LB: Anytime there’s a women’s event—I’m there supporting. Unfortunately, there’s no lesbian bar left in LA. I also never miss a Pride and I’m participating in an upcoming glitter run. Recently, I was inspired to start a blog called “Your Friendly Neighborhood Lesbian,” I’ve been so inspired by this whole situation to continue my activism. I’ve been blogging about my experiences in moving to California and being out in the corporate world.
So many of my friends and family have been supportive and I wasn’t sure if they would be but they’re making an effort to learn. It’s been fun to be a part of that learning process of getting people exposed and to be more tolerant. I look forward to becoming more active in the LA community!
GO: What was your coming out experience like? Do you feel like coming out in a middle-America impacted your experience?
LB: Absolutely! I’m so lucky because my immediate family has been so supportive. At first, they were so surprised I think because they didn’t see me as what they knew lesbians to present like. It was tough at first because society in Indiana is so different and there’s less of a community feel. I didn’t even know there was an LGBTQ community when I first came out.
There ware always people in my life who don’t know I’m gay because they don’t look at me and assume I’m a lesbian. But I think that means I can change stereotypes once people get to know me. If you’re going to accept me, then you have to accept all LGBTQ people. It was tough but honestly I think we’re our own harshest critic. I was so fearful of rejection and that fear was a lot worse than the experience of coming out itself. Once I was out completely, I maybe lost a friend or two and I feel so lucky. So many LGBTQ friends in Indiana had estranged families.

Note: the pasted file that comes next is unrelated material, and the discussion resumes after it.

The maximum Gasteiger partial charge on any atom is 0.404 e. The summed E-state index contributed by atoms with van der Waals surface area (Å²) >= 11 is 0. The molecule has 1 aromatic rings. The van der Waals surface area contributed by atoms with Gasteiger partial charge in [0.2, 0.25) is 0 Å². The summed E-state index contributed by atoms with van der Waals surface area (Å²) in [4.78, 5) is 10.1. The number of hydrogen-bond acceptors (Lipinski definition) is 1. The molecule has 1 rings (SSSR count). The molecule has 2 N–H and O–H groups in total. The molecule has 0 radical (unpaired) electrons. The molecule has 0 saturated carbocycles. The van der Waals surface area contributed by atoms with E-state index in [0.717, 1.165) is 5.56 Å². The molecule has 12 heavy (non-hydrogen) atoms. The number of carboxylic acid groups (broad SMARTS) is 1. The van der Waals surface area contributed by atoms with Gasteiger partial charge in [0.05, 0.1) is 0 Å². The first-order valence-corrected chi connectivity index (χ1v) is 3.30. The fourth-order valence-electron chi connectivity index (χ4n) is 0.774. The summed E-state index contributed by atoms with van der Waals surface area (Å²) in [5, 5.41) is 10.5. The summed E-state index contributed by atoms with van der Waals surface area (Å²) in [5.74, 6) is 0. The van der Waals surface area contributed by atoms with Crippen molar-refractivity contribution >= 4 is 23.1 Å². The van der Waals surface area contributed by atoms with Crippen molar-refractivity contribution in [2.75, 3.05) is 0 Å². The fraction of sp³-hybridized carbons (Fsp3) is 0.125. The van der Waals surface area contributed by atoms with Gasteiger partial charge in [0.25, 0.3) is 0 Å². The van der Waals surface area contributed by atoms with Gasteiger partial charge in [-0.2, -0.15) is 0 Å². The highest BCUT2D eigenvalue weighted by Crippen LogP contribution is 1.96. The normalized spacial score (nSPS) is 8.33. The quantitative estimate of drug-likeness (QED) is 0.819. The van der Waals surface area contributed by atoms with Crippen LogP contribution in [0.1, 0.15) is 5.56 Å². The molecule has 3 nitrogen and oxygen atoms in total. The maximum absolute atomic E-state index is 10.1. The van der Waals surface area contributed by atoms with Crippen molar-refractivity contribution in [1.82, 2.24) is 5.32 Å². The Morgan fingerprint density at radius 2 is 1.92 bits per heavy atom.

Moving to California though has been a completely different mindset. It’s easier to get involved and feel like you’re not a minority. It was definitely a second coming out, but an easier one because everyone I’ve met in Cali just knows me as who I am. I got to start over and just be gay. It’s been fun.
GO: What advice would you give to young lesbians out there struggling to find love?
LB: I think sometimes people get stuck and don’t look outside of their immediate community. For me, meeting people in different ways has made all the difference. It’s actually so easy to meet people online or show up to an event you want to go to and make friends there! The community is so supportive of single people. When I moved to LA, I didn’t know a soul. But I’ve met so many supportive and amazing people. Don’t sit at home and be afraid. Do one thing different because you don’t know what door it’s going to open for you.
GO: What was your experience in working in the entertainment industry for the first time?
LB: I’ve never had any experience in the industry and I was surprised by how fun the whole process was. I was worries it was going to be too cheesy but everyone was there for the right reasons and excited to be a part of this new episode and meet each other. I felt like we had a unique experience, as the LGBTQ contestants, there was more a community feel to our connection. And we’re all still in touch!
GO: Can you give us any teaser to whether or not you’ve found love on the show?
LB: I met three amazing women. The girl I picked was incredible, it was a match, a happy ending. That’s all I can say!